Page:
The Relationship Talk: “Excuse Me, Are You My Boyfriend?”

So, you met this fantastic guy. You’ve been hanging out more and more, spending some nights, meeting up at parties, maybe even going to parties together. Things are great, you have a ton of fun, and damn, can the man kiss! You meet some of his friends, and he meets yours. Maybe you even do the toothbrush drop-off at each other’s houses. Awesome awesome awesome; he’s SO into you!

And then, no matter how great things are going, after about four months (max!) it hits you, and you go insane. And you have to ask: “What ARE we?”

Now, we can all admit that dudes are f’in confusing. I am guilty of this insanity as much as anyone. It makes everyone totally crazy because you just want to know that things are getting serious, and that he’s not secretly plotting to get out soon (or spooning with someone else). But still, I am staunchly anti-DTR (that’s ‘define the relationship’), and let me tell you why.

Generally speaking, there are two reasons for initiating the talk:

1. Things are fabulous, you are happy, and you want to revel in your togetherness as much (and as officially) as possible.

2. You’re unsure of how he’s feeling about the whole situation, and you want a little clarification and security.

If you’re in situation #1, first of all, congratulations! That’s the happiest place to be, and you should enjoy it! Second of all, if you’re happy and comfortable, why the need for the talk? If it walks like a boyfriend and talks like a boyfriend, chances are: it’s a boyfriend. Put much more stock in his actions than in his words, especially if you’re forcing those words out of him.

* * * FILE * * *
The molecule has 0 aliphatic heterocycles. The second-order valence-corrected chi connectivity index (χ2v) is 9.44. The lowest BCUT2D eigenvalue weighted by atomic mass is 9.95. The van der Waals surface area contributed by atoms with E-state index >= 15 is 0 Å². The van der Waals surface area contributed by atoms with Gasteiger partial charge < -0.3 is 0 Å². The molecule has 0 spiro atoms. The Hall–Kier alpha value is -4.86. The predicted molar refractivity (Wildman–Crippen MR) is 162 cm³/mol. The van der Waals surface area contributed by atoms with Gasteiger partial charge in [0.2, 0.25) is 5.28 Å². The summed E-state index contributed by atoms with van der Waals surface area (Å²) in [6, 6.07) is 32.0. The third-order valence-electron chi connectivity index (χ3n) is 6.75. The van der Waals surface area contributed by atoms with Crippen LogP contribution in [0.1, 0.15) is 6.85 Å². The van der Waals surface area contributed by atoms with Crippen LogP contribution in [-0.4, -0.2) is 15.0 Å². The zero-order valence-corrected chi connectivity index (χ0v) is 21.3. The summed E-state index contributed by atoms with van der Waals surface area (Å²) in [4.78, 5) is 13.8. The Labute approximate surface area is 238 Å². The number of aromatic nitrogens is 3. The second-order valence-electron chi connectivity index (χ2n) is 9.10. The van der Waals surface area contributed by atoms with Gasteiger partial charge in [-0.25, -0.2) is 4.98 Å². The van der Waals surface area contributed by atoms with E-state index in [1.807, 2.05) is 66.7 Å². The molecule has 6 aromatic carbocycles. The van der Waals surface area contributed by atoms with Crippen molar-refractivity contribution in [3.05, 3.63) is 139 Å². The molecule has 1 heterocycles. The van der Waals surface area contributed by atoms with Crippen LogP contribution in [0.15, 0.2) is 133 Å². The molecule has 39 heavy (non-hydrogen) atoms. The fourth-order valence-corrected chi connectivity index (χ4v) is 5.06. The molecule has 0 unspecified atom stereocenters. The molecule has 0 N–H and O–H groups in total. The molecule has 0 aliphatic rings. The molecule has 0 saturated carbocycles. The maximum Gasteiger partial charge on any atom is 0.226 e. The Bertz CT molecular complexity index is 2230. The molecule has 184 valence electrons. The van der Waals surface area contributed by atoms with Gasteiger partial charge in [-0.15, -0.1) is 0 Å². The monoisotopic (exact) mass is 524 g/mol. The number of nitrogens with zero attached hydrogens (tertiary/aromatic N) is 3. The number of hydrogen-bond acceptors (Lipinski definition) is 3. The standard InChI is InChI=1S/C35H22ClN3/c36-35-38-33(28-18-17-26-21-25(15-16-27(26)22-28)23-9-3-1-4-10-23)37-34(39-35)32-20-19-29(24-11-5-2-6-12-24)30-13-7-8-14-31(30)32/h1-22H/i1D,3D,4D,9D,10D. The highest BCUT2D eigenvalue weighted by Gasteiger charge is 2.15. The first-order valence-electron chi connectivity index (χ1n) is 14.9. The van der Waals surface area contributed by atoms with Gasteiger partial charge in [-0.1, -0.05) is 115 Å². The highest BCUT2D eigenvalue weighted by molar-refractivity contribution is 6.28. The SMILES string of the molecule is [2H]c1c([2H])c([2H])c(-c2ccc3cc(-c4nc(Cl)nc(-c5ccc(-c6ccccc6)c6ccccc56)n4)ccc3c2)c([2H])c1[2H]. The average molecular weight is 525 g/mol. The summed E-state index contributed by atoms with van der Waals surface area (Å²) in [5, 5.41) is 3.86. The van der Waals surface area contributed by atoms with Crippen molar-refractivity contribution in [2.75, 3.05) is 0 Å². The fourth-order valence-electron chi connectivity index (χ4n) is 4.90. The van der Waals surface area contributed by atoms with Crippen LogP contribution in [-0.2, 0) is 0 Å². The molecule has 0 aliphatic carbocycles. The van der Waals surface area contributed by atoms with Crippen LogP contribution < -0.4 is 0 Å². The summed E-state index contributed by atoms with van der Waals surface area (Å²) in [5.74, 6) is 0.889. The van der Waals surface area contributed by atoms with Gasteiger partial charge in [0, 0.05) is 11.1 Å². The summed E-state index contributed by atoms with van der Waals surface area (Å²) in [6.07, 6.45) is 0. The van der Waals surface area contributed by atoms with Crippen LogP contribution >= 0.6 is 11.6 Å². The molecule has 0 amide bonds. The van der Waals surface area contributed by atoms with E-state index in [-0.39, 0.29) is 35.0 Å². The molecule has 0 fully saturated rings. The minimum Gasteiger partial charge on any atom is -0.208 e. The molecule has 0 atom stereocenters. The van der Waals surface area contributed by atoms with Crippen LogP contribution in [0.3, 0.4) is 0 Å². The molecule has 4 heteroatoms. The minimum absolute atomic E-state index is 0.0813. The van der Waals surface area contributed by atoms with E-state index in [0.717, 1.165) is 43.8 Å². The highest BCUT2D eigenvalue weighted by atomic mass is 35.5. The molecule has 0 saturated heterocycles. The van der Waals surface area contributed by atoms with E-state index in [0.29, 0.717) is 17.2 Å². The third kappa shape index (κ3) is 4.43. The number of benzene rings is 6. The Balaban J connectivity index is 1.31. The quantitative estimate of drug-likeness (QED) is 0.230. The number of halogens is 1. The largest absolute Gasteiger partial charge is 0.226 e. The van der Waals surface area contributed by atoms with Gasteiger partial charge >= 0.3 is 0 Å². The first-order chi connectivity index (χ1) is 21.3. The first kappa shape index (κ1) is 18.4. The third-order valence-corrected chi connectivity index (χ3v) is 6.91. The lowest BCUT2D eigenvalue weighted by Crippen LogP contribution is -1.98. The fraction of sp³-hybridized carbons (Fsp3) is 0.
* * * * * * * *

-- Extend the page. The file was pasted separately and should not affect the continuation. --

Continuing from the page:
If you’re in the #2 situation, it gets a bit hairier. If he isn’t treating you like his girlfriend, then that is the issue you should be dealing with. If it’s an issue of feeling secure, then, well, if he is the sort of guy who will make out with someone else at a party, just because he never SAID you were his girlfriend, you do not want to be dating him anway. You can say boyfriend or not, but having ‘the talk’ doesn’t make you something new, nor does it (or should it, or can it) change the way you feel about each other.

Broaching this topic as a Talk, with a capital T, can lay down a power shift. Say you want it, but he doesn’t. He wants it, you don’t. Either way, one of you is more ‘officially’ invested in the relationship than the other, and it’s up to the other to say yes or no. It’s like a marriage proposal: you don’t want to ask unless you’re pretty damn certain what the answer will be.

Just because there’s is so much relationship bullsh*t circulating (see: The Rules, He’s Just Not That Into You, etc.) doesn’t mean that you have to define things in the terms these sage advisors use. Nor do you have to use mine, for that matter. At the end of the day, no one knows your relationship but you, and f**k everybody else. But in my experience, trying to create something by labeling it is a disaster waiting to happen, plain and simple.

[Photo courtesy of Dear Sugar]

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